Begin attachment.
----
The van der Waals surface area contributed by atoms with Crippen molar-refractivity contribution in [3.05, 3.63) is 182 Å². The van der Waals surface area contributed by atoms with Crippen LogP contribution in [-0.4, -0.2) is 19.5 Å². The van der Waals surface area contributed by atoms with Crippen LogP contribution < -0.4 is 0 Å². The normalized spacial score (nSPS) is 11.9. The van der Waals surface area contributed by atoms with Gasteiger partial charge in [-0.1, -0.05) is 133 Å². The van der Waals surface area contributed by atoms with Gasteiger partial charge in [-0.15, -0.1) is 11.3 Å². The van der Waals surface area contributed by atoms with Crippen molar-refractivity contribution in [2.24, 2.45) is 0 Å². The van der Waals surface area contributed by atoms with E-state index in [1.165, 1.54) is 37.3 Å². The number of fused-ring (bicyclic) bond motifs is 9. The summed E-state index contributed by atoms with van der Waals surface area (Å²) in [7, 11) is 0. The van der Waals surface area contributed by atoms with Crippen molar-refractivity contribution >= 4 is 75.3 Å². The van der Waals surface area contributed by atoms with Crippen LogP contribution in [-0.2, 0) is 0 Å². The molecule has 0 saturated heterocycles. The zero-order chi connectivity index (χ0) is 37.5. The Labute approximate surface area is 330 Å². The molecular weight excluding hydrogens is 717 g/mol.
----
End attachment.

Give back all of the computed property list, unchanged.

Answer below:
The van der Waals surface area contributed by atoms with Crippen molar-refractivity contribution in [3.05, 3.63) is 182 Å². The van der Waals surface area contributed by atoms with Crippen LogP contribution in [-0.4, -0.2) is 19.5 Å². The van der Waals surface area contributed by atoms with Crippen LogP contribution < -0.4 is 0 Å². The normalized spacial score (nSPS) is 11.9. The van der Waals surface area contributed by atoms with Gasteiger partial charge in [-0.1, -0.05) is 133 Å². The van der Waals surface area contributed by atoms with Gasteiger partial charge in [-0.15, -0.1) is 11.3 Å². The van der Waals surface area contributed by atoms with Crippen molar-refractivity contribution in [2.24, 2.45) is 0 Å². The van der Waals surface area contributed by atoms with E-state index in [1.165, 1.54) is 37.3 Å². The number of fused-ring (bicyclic) bond motifs is 9. The summed E-state index contributed by atoms with van der Waals surface area (Å²) in [7, 11) is 0. The van der Waals surface area contributed by atoms with Crippen molar-refractivity contribution >= 4 is 75.3 Å². The van der Waals surface area contributed by atoms with Crippen LogP contribution in [-0.2, 0) is 0 Å². The molecule has 0 saturated heterocycles. The zero-order chi connectivity index (χ0) is 37.5. The Labute approximate surface area is 330 Å². The molecular weight excluding hydrogens is 717 g/mol.